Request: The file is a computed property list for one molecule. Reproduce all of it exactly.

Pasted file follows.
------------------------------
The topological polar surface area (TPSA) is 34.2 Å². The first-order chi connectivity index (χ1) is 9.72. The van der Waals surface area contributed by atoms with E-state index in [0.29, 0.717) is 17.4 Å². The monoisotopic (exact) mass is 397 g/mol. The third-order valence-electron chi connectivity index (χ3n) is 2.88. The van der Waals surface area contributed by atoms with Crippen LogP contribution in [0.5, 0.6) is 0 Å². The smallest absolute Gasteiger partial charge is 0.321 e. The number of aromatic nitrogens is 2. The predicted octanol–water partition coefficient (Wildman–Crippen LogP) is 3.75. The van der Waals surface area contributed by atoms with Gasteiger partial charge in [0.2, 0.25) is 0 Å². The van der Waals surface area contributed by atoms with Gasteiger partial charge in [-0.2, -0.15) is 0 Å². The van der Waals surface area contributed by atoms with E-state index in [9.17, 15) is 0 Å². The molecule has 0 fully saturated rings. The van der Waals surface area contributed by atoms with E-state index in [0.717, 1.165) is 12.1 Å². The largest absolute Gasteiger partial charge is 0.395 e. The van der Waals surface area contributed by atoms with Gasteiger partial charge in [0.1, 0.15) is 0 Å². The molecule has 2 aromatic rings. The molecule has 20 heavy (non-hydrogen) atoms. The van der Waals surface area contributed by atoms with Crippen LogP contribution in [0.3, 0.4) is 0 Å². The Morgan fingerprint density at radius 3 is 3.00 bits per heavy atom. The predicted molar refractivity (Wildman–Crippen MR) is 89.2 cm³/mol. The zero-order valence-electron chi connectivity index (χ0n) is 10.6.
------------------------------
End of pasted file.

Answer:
The topological polar surface area (TPSA) is 34.2 Å². The first-order chi connectivity index (χ1) is 9.72. The van der Waals surface area contributed by atoms with E-state index in [0.29, 0.717) is 17.4 Å². The monoisotopic (exact) mass is 397 g/mol. The third-order valence-electron chi connectivity index (χ3n) is 2.88. The van der Waals surface area contributed by atoms with Crippen LogP contribution in [0.5, 0.6) is 0 Å². The smallest absolute Gasteiger partial charge is 0.321 e. The number of aromatic nitrogens is 2. The predicted octanol–water partition coefficient (Wildman–Crippen LogP) is 3.75. The van der Waals surface area contributed by atoms with Gasteiger partial charge in [0.2, 0.25) is 0 Å². The van der Waals surface area contributed by atoms with Gasteiger partial charge in [-0.2, -0.15) is 0 Å². The van der Waals surface area contributed by atoms with E-state index in [9.17, 15) is 0 Å². The molecule has 0 fully saturated rings. The van der Waals surface area contributed by atoms with E-state index in [0.717, 1.165) is 12.1 Å². The largest absolute Gasteiger partial charge is 0.395 e. The van der Waals surface area contributed by atoms with Gasteiger partial charge in [0.1, 0.15) is 0 Å². The molecule has 2 aromatic rings. The molecule has 20 heavy (non-hydrogen) atoms. The van der Waals surface area contributed by atoms with Crippen LogP contribution in [0.3, 0.4) is 0 Å². The Morgan fingerprint density at radius 3 is 3.00 bits per heavy atom. The predicted molar refractivity (Wildman–Crippen MR) is 89.2 cm³/mol. The zero-order valence-electron chi connectivity index (χ0n) is 10.6.